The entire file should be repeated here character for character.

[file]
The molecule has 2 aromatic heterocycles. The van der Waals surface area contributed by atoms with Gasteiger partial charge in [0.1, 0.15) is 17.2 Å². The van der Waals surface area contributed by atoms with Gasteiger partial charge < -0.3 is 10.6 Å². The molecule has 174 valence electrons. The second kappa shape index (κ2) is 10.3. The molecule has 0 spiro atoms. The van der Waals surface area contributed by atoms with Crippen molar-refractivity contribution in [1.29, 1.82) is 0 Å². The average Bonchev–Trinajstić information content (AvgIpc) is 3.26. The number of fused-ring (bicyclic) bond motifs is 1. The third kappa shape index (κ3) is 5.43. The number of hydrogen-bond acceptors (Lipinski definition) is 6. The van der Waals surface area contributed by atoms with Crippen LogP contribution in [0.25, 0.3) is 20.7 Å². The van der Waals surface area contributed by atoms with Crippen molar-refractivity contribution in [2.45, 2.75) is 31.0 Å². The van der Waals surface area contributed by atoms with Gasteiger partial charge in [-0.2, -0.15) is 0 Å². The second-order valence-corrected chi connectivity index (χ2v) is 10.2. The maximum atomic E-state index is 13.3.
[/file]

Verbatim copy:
The molecule has 2 aromatic heterocycles. The van der Waals surface area contributed by atoms with Gasteiger partial charge in [0.1, 0.15) is 17.2 Å². The van der Waals surface area contributed by atoms with Gasteiger partial charge < -0.3 is 10.6 Å². The molecule has 174 valence electrons. The second kappa shape index (κ2) is 10.3. The molecule has 0 spiro atoms. The van der Waals surface area contributed by atoms with Crippen molar-refractivity contribution in [1.29, 1.82) is 0 Å². The average Bonchev–Trinajstić information content (AvgIpc) is 3.26. The number of fused-ring (bicyclic) bond motifs is 1. The third kappa shape index (κ3) is 5.43. The number of hydrogen-bond acceptors (Lipinski definition) is 6. The van der Waals surface area contributed by atoms with Crippen LogP contribution in [0.25, 0.3) is 20.7 Å². The van der Waals surface area contributed by atoms with Crippen molar-refractivity contribution in [2.45, 2.75) is 31.0 Å². The van der Waals surface area contributed by atoms with Gasteiger partial charge in [-0.2, -0.15) is 0 Å². The second-order valence-corrected chi connectivity index (χ2v) is 10.2. The maximum atomic E-state index is 13.3.